Professor of Music
Professor Miller's book, Carriacou String Band Serenade: Performing Identity in the Eastern Caribbean (Wesleyan University Press, 2008) examines social and political change through the performance of traditional music, song, and dance in Carriacou. Professor Miller also has conducted fieldwork in Ireland as a Whiting Fellow (2006-2009) on popular Irish showband music for an upcoming book length project.
As a public sector folklorist, she has documented and presented the traditional arts from a number of immigrant and refugee communities throughout the United States. Her work has culminated in publications, recordings, festivals, radio, and video documentaries.
Professor Miller is the producer of the award-winning public radio series "Old Traditions-New Sounds" and is the co-producer/writer of the documentary video "From Shore To Shore: Irish Traditional Music in New York City." A fiddler, Professor Miller plays southern old time string band music, French-Canadian music, Irish music, and klezmer and she performs regularly throughout New England.
This course will explore the social and historical context for Irish traditional music performance in Ireland, in diaspora, and as a tradition in the Pioneer Valley. We will also study Irish popular music from the perspectives of post-colonialism, Irish nationalism, and political/economic change in Ireland during the 20th and 21st centuries. There will be regular writing and reading assignments (both primary and secondary sources). We will spend roughly 25% of class time learning Irish traditional music and/or song by ear. Instrumentalists will learn to play various types of Irish dance tunes -- reels, jigs, slip jigs, hornpipes, slow airs, and others. Vocalists will learn Irish sean nos (old style) singing. No prior experience is necessary; however students should have an interest in singing or have a basic working knowledge of an instrument specific to this genre: fiddle (violin), guitar, mandolin, tenor banjo, piano, accordion, flute, pennywhistle, and potentially others.
In this course, we will learn how to produce music pieces for public radio. We will first learn the basics of radio journalism, including reporting, recording, scriptwriting, production, and the effective use of music and ambient sound. Students will then produce three music-related pieces, including a vox pop, a music reviewm a CD review, and a short documentary feature in a style consistent with public radio. Students will also gain a working knowledge of sound editing techniques using ProTools or another software. In addition to regularly workshopping students' projects in class, we will discuss weekly reading and listening assignments that introduce students to creative public radio pieces focusing on music. Students can borrow digital recorders, microphones, and other equipment from Media Services.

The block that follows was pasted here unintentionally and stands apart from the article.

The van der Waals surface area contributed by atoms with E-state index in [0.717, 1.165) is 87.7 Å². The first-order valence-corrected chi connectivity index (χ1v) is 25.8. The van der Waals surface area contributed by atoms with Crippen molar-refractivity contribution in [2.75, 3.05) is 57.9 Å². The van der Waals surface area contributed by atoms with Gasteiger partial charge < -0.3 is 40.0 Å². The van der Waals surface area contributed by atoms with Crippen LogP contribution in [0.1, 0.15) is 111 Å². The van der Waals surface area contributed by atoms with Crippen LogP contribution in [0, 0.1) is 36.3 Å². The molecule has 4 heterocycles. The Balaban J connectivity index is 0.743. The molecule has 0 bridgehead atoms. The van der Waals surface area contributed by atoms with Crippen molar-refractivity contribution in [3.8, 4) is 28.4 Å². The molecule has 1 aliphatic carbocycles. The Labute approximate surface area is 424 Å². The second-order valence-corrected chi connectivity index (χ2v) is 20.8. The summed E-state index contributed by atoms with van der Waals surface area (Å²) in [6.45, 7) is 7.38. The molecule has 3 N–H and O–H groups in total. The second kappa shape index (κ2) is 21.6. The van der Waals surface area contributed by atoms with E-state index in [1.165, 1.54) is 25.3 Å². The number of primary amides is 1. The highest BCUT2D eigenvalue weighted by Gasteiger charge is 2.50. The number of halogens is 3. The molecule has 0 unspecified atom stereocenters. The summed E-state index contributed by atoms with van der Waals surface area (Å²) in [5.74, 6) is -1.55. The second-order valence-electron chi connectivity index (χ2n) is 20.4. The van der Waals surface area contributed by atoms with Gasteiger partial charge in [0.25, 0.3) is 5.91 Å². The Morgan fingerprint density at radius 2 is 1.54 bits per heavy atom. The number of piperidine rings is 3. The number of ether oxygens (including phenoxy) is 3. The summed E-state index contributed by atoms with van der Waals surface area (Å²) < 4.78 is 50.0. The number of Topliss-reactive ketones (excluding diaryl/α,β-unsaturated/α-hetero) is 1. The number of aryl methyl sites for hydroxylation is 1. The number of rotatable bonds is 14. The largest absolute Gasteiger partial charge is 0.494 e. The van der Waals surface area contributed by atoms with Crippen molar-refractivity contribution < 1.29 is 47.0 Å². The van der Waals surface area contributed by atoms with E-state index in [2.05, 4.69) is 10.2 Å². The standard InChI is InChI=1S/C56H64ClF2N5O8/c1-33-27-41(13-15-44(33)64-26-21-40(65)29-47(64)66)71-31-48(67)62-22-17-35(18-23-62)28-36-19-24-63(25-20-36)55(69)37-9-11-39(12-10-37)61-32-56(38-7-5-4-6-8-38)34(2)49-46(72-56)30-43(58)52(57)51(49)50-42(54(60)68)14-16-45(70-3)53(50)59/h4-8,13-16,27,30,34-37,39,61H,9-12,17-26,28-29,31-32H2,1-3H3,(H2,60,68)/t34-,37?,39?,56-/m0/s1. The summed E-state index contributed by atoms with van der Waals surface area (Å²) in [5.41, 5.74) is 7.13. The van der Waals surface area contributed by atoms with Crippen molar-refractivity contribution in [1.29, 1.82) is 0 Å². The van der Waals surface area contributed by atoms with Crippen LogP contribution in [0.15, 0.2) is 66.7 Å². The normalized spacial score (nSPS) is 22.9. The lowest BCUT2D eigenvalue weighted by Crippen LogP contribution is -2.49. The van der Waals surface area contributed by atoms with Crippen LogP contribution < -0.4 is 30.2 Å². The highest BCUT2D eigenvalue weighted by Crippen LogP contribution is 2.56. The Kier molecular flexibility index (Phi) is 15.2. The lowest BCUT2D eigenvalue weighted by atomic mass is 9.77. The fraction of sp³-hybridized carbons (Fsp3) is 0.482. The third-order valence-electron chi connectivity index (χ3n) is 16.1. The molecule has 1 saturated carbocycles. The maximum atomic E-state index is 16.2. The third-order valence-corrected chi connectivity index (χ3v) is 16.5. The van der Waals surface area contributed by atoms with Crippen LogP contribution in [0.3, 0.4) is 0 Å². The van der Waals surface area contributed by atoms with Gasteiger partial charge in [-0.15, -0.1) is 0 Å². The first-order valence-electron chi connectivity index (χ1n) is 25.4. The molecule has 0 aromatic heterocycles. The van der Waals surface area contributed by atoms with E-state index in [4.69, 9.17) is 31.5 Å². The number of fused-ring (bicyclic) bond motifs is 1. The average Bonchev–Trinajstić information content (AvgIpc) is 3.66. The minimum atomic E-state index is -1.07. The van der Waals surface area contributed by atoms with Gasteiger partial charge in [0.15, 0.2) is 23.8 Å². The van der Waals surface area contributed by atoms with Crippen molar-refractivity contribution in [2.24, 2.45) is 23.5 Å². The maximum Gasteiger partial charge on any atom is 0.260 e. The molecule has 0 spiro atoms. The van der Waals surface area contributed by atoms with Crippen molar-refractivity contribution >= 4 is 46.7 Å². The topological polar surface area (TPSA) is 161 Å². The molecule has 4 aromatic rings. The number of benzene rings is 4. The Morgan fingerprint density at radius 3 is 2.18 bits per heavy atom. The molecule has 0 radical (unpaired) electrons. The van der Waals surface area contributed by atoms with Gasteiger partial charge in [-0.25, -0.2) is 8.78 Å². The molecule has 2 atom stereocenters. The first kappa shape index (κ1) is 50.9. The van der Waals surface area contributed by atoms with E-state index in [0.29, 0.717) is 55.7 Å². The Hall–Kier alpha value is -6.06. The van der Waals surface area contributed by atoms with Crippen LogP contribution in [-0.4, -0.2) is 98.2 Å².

This course focuses on the broad fundamentals of western music and music theory, including music literacy (how to read western music notation). We will look at theoretical concepts (pitch, rhythm, timbral nuances, texture, intervals, chords, harmony, etc.) and develop our sense of music cognition through ear training and solfege singing. This course will connect music to theory by teaching students how to compose music. We will also apply the theory we learn to the instruments we play (or to Orff xylophones for those who do not play an instrument). Students are required to attend one ear training class every week, either Monday or Thursday evening from 7:00 - 8:30 pm. No prior music training or literacy is required. Students who wish to skip this course and go directly into Tonal Theory I should contact Becky Miller to take a placement test before the start of fall classes.
Fundamentals of Music [formerly Musical Beginnings]: This course focuses on the broad fundamentals of western music and music theory, including music literacy (how to read western music notation). We will learn theoretical concepts such as pitch, rhythm, timbral nuances, texture, intervals, chords (triads and sevenths), harmony, etc. We will also develop our sense of aural music cognition through ear training. This course will connect music to theory by teaching students how to compose music; students will also develop analytical writing skills through attending two concerts and writing a report on each. Students are required to attend a weekly ear training class (either Monday or Thursday evening, 7:00 - 8:30 pm). No prior music training or literacy is required. (A placement test will be offered at the beginning of fall semester for students who might be able to place into the next level of music theory.)
American Strings: Old Time and Bluegrass: This course focuses on American southern old-time string band music, bluegrass, and early country song. We will draw on cultural theory to explore the growth of these musics throughout the 20th century as well as the influences of gender, music revivalism, and African-American musical expression. We will consider old time and bluegrass both from an historical perspective and as vital forms in communities today. There will be an off-campus fieldwork, weekly reading and listening assignments, and regular written assignments. This course also has a performance component: students will learn to play old time music by ear and develop a repertoire of dance music. Prior experience with old time and bluegrass is not necessary, but a basic working knowledge of one of the following instruments is required: fiddle (violin), banjo, guitar, upright bass, mandolin, harmonica, and other appropriate instruments. A painless audition in the first week of class will determine eligibility. There is an every-other week film series attached to American Strings on Wednesday evenings from 7:30 - 8:30 pm in ASH auditorium.